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Poetry Terms

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If you want to read poetry and appreciate it, you need to understand the different poetic devices that poets use to write or compose their poems. If you want to analyze a poem, you need to understand the language that people use to discuss poetry. If you want to write about a poem, you need to be able to use the language of a poetry. If you want to compose your own poetry, you need to understand the figures of speech and other poetic devices that poets use to compose their poetry.

Here is a list of poetry terms that you should know:

Basic Terms

  • Denotation. The dictionary meaning of a word.
  • Connotation. The implied or suggested meaning of a word.
  • Literal meaning.  The simplest, most obvious meaning.
  • Figurative meaning. The associative or connotative meaning.
  • Meter. The pattern of stressed and unstressed syllables in a line of poetry.
  • Rhyme. Can be end rhyme in which two words at the end of lines rhyme. Or it can be internal rhyme in which two words close together have same sound. 

Figurative Language

  • Apostrophe. Direct address of an inanimate object, abstract qualities, or a person not living or present. Example: “Beware O Asparagus, you’ve stalked my last meal.”
  • Hyperbole. Exaggeration for emphasis. Example: “I am so hungry, I could eat a horse.
  • Metaphor. A comparison between unlike things, without using the words “like” or “as.” Example: He is a bull running up the football field.
  • Metonymy. A closely related term is substituted for an object or idea. Example: He remained loyal to the crown.
  • Oxymoron. A combination of two words that contradict each other. Example: Bittersweet.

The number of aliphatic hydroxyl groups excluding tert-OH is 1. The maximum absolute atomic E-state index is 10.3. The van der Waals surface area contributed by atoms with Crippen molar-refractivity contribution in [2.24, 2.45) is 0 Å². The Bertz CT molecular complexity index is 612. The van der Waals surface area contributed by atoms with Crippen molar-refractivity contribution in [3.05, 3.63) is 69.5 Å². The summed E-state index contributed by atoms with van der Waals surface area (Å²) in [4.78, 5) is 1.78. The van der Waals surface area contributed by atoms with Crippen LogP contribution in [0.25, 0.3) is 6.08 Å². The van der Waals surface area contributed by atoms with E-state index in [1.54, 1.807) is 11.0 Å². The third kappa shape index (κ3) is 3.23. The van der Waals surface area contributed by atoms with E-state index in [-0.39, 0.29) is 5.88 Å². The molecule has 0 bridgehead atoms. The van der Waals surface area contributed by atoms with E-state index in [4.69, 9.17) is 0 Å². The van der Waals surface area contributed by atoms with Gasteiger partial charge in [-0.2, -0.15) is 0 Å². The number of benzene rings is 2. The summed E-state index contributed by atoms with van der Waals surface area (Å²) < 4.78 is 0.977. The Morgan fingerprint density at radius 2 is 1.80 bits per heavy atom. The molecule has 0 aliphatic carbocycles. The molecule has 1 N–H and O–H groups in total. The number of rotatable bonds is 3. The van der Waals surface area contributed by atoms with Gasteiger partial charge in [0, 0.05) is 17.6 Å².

• Paradox. A situation or phrase that appears to be contradictory but which contains a truth. Example:  “In order to preserve peace, we must prepare for war.”
  • Simile. A comparison between unlike things using like or as. Example: Here lips are as red as a rose.
  • Synecdoche. A part substituted for a whole. Example: Friends, Romans, countrymen, lend me your ears.”

 

Poetry Devices

  •  Irony. A contradiction between what is said and what is meant (verbal irony), or a contradiction between what actually occurs and what is expected (situational irony)
  • Imagery.  A word picture; a word or sequence of words representing sensory experience (visual, sound, smell, touch)
  • Symbol. An object or action that represents something other than its literal meaning. Example: White represents innocence, purity, hope.
  • Alliteration. The repetition of consonant sounds at the beginning of words. Example: The sunlight streamed down on the sand.”
  • Assonance. The repetition of similar vowel sounds. Example: “I rose and told him of my woe.”
  • Onomatopoeia. The use of words to imitate the sounds they describe. Example: Buzz, crack, whir.
  • Allusion. A reference to a person, historical event, or artistic work outside the poem.

 

Poetic Form

  • Open. A poetic form free from specific line length, rhyme, and metrical form.
  • Closed. A poetic form subject to fixed structure and pattern
  •  Stanza. A unit of a poem, often repeated in the same form throughout the poem.
  • Blank verse. A poem of unrhymed iambic pentameter.
  • Free verse. A poem with no specific line length, rhyme structure, or metrical verse.
  • Metrical verse. A poem with a particular rhyme scheme, line structure, and metrical verse.
  • Couplet. A pair of lines in a verse that rhyme.
  • Quantrin. A group of four lines of a verse.
  • Sonnet. A 14 line poem in iambic pentameter.

 

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1 Comment

  1. poettraveler says:

    Well done indeed!
    An excellent summary of the essentials.
    I support your objectives.

    In many years of writing I have always tried to encourage others in their aspirations and objectives in the field of writing and with particular (but not exclusive) regard to poetry.

    I’m pleased I found your blog. I hope you will visit mine.

    Best wishes,
    – poettraveler –
    Writer & Poet

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